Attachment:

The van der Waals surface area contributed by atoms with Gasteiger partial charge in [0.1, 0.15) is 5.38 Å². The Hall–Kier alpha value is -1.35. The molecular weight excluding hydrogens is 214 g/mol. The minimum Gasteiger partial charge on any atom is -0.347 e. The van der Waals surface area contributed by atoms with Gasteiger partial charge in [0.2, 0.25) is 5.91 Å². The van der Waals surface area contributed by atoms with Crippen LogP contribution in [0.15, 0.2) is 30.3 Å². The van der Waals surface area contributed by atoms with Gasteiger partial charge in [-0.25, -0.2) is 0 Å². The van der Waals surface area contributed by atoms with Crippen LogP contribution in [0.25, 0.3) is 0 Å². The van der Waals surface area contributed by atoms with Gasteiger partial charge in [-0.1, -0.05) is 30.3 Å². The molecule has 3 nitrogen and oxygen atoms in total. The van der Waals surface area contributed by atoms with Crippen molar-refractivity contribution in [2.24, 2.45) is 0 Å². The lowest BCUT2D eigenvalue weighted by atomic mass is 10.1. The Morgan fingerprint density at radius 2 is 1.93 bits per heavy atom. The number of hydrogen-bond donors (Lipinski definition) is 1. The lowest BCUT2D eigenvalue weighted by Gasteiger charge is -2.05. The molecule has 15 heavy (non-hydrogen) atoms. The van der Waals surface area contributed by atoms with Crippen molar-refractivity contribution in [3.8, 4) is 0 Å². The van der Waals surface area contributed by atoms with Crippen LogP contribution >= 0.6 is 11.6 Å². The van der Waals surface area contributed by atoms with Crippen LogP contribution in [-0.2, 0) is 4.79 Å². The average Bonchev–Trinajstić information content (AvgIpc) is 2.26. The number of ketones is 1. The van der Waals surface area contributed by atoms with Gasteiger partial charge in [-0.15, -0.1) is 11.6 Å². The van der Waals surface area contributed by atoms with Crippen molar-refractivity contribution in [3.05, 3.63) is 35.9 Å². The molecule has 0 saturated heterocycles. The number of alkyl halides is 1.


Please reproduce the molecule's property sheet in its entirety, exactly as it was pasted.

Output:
The van der Waals surface area contributed by atoms with Gasteiger partial charge in [0.1, 0.15) is 5.38 Å². The Hall–Kier alpha value is -1.35. The molecular weight excluding hydrogens is 214 g/mol. The minimum Gasteiger partial charge on any atom is -0.347 e. The van der Waals surface area contributed by atoms with Gasteiger partial charge in [0.2, 0.25) is 5.91 Å². The van der Waals surface area contributed by atoms with Crippen LogP contribution in [0.15, 0.2) is 30.3 Å². The van der Waals surface area contributed by atoms with Gasteiger partial charge in [-0.25, -0.2) is 0 Å². The van der Waals surface area contributed by atoms with Crippen LogP contribution in [0.25, 0.3) is 0 Å². The van der Waals surface area contributed by atoms with Gasteiger partial charge in [-0.1, -0.05) is 30.3 Å². The molecule has 3 nitrogen and oxygen atoms in total. The van der Waals surface area contributed by atoms with Crippen molar-refractivity contribution in [2.24, 2.45) is 0 Å². The lowest BCUT2D eigenvalue weighted by atomic mass is 10.1. The Morgan fingerprint density at radius 2 is 1.93 bits per heavy atom. The number of hydrogen-bond donors (Lipinski definition) is 1. The lowest BCUT2D eigenvalue weighted by Gasteiger charge is -2.05. The molecule has 15 heavy (non-hydrogen) atoms. The van der Waals surface area contributed by atoms with Crippen molar-refractivity contribution in [3.8, 4) is 0 Å². The van der Waals surface area contributed by atoms with Crippen LogP contribution >= 0.6 is 11.6 Å². The van der Waals surface area contributed by atoms with Crippen LogP contribution in [-0.2, 0) is 4.79 Å². The average Bonchev–Trinajstić information content (AvgIpc) is 2.26. The number of ketones is 1. The van der Waals surface area contributed by atoms with Gasteiger partial charge in [-0.15, -0.1) is 11.6 Å². The van der Waals surface area contributed by atoms with Crippen molar-refractivity contribution in [3.05, 3.63) is 35.9 Å². The molecule has 0 saturated heterocycles. The number of alkyl halides is 1.